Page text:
Generally, you can claim any cost that’s involved in a few different areas:

  • Repairing your property
  • Managing your property
  • Maintaining your property
  • Improving your property

The ATO treats every one of these separately and with its own rules about when you can actually deduct the cost you pay.

There’s also a catch: to claim anything you need to make sure that your property is either rented out, or is advertised for rent. It doesn’t count if you just intend to rent it out in the future (although there is one exception...which we’ll talk about a little further down.)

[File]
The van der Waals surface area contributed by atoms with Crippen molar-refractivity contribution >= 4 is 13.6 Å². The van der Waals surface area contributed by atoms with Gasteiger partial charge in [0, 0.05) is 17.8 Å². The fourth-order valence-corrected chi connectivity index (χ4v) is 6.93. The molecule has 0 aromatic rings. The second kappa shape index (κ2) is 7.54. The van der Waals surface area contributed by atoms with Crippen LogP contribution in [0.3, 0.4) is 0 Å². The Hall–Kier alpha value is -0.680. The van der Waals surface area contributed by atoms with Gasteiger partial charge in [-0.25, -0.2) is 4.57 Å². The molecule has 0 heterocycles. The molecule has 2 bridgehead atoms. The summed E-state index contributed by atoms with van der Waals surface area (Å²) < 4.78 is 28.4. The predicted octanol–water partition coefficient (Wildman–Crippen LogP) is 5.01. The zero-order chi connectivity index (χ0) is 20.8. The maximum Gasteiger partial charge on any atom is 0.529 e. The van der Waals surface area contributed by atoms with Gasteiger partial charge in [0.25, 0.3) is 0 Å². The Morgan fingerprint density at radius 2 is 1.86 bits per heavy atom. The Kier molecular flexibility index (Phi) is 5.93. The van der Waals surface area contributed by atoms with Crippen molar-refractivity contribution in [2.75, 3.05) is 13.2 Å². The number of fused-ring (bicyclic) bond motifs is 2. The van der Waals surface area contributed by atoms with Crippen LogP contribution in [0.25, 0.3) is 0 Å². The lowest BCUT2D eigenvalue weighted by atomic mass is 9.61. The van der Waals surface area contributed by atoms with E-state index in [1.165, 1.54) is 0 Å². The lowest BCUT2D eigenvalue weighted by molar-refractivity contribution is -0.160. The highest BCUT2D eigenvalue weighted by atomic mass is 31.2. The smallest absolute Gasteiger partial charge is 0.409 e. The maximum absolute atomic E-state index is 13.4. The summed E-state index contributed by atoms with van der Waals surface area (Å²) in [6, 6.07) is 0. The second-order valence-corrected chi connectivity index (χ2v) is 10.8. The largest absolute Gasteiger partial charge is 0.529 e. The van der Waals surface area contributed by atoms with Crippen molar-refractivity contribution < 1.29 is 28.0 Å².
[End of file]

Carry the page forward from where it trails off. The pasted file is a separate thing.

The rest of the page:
1.Repairing your property

The ATO defines repairs as “work to make good or remedy defects in, damage to, or deterioration of the property”.

So, for example - that might be fixing up a fence that was destroyed in a storm, or fixing appliances like a hot water heater. It certainly includes things like fixing a broken window.

For tax purposes, repairs generally mean restoring something to the order it was before it was damaged or made inoperable.

The good news is that you can claim an “immediate” deduction for any of these costs, which means you deduct it from your tax the year you actually made the expense.

2. Maintaining your property

Again, the ATO has its own little rule for maintenance: “work to prevent deterioration or fix existing deterioration”.